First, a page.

The Federal Reserve is laser-focused on stemming price increases in the United States, but countries thousands of miles away are reeling from its hardball campaign to strangle inflation, as their central banks are forced to hike interest rates faster and higher and a runaway dollar pushes down the value of their currencies, reported CNN this month.
The Fed’s decision to raise rates by three-quarters of a percentage point at three consecutive meetings, while signalling more large hikes are on the way, has pushed its counterparts around the world to get tougher, too, according to the report.
The dollar is up 18% this year and last month hit a 20-year high, according to the benchmark ICE U.S. Dollar Index, which measures the dollar against a basket of key currencies.
The reasons for the dollar’s rise are no mystery. To combat soaring U.S. inflation, the Federal Reserve has raised its benchmark short-term interest rate five times this year and is signalling more hikes are likely. That has led to higher rates on a wide range of U.S. government and corporate bonds, luring investors and driving up the U.S. currency.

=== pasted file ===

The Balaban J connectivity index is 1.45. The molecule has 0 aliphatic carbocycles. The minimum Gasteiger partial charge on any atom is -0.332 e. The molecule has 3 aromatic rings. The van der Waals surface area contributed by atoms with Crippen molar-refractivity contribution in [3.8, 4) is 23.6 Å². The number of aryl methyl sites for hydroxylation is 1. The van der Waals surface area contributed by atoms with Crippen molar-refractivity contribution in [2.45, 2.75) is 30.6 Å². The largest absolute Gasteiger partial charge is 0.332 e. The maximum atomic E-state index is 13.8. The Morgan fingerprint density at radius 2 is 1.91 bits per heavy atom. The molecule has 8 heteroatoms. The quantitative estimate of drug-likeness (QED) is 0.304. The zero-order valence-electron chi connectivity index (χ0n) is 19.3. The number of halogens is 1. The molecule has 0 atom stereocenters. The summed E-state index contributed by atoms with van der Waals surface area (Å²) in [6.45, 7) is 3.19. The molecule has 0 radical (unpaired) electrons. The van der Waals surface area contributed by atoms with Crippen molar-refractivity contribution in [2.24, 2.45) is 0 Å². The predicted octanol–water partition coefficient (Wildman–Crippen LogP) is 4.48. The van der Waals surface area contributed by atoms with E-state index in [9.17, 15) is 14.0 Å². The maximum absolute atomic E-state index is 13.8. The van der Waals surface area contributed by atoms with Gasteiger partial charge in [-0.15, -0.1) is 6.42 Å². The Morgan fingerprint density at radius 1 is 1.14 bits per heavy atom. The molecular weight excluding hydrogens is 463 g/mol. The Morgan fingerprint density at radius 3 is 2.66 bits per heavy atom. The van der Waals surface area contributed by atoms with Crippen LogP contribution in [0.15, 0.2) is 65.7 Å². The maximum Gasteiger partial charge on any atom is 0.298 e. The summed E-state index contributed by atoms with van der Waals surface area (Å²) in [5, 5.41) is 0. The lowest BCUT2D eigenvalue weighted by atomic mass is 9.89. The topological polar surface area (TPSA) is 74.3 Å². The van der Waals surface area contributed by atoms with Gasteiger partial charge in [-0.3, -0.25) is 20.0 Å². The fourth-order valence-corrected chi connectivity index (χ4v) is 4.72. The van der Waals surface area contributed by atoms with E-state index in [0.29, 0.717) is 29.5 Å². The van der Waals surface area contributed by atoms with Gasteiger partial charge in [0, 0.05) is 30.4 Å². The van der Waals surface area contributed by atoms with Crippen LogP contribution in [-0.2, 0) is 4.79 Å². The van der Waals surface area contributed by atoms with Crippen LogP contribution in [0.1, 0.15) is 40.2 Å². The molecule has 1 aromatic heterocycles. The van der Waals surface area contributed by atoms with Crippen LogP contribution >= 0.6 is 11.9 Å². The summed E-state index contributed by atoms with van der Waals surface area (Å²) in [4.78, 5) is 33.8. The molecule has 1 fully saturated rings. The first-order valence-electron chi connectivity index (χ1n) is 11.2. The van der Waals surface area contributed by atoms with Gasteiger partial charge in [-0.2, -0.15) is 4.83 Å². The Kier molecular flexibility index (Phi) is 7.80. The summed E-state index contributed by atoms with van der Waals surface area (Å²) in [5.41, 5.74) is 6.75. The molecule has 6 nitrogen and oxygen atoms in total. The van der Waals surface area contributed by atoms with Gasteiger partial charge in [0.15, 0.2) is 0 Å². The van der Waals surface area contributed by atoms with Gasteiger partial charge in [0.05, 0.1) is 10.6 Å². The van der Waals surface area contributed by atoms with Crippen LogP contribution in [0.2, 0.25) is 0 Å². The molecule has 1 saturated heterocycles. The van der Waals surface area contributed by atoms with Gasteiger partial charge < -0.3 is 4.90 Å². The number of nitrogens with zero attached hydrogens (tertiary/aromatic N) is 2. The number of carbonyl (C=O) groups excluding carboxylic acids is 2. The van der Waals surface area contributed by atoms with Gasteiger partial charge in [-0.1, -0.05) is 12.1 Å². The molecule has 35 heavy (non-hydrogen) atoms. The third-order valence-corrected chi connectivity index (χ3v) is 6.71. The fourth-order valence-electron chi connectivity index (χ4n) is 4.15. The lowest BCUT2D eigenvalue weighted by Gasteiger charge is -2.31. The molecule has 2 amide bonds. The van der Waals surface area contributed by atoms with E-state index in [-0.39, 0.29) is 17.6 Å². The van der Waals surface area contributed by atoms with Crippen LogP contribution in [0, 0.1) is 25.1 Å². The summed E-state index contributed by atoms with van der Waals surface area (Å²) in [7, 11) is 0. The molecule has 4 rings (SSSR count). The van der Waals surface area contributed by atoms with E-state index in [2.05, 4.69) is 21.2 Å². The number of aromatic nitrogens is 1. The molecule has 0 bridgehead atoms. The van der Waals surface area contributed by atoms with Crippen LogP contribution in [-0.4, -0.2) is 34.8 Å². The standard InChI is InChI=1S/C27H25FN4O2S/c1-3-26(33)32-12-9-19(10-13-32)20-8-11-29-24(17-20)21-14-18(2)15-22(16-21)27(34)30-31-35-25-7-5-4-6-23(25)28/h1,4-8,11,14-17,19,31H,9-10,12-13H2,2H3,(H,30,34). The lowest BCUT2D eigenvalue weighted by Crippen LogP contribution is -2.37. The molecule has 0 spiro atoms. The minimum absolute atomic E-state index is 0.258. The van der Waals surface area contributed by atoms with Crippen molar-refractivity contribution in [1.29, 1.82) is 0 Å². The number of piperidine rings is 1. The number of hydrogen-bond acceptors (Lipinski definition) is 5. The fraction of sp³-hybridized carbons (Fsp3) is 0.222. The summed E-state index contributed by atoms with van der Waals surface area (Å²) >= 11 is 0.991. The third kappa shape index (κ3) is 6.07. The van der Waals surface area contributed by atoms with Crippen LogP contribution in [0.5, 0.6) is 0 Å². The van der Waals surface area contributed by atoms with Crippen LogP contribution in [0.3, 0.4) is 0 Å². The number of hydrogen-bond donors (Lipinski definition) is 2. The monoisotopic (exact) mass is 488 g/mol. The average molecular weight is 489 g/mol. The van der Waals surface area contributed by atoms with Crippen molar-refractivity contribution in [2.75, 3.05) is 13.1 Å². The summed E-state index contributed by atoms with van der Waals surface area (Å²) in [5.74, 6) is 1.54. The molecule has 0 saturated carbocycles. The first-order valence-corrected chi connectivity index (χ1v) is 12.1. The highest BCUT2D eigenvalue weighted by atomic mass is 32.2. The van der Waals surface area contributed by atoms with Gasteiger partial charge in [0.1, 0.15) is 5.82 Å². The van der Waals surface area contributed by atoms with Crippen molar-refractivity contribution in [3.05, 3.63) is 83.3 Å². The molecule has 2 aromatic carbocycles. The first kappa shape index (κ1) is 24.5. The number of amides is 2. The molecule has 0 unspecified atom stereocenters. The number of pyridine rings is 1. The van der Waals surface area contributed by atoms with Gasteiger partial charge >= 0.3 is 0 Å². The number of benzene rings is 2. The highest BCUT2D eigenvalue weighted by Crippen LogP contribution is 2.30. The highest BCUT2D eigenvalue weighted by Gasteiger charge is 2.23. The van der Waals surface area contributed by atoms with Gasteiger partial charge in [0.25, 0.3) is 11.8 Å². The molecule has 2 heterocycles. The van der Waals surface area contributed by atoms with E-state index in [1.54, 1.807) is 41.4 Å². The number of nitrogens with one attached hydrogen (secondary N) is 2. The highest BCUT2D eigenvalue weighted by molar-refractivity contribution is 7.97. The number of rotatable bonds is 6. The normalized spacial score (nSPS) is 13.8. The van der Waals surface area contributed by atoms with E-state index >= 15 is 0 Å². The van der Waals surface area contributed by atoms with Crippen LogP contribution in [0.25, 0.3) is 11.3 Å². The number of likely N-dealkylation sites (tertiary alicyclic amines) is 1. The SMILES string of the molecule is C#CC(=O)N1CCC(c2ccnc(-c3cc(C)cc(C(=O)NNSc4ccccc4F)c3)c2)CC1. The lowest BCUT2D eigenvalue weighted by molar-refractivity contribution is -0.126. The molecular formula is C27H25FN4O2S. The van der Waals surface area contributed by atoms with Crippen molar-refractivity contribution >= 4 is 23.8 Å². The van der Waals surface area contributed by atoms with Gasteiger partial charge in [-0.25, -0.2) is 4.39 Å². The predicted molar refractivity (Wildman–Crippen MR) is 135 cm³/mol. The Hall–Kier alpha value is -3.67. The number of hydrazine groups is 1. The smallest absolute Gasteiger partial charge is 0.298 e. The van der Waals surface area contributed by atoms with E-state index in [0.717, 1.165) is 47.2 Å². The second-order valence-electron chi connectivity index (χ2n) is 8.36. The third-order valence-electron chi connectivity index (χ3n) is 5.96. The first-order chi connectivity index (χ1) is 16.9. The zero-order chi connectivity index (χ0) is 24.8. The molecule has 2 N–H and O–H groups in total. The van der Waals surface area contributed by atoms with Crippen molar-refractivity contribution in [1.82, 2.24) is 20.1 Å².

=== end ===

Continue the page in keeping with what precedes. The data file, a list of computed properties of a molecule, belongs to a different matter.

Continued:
In effect, the US has been exporting inflation during its pandemic rebound. That underscores a profound change in the global economy. In the pre-Covid world, goods were abundant and the challenge was finding buyers.
In the new age of scarcity, that story has been flipped on its head.
Now there are signs that American consumers are dialing it back as the Federal Reserve ratchets up interest rates to cool the economy and combat inflation.
For the rest of the world, that may just create a different headache as the US switches to exporting inflation through another channel: the super-strong dollar.
With rates in the US rising much faster than in the euro zone and Japan, the dollar is soaring.
To be sure, consumer demand is just one cause of the worldwide spike in inflation—arguably not the main one even in the US, where Covid stimulus was largest.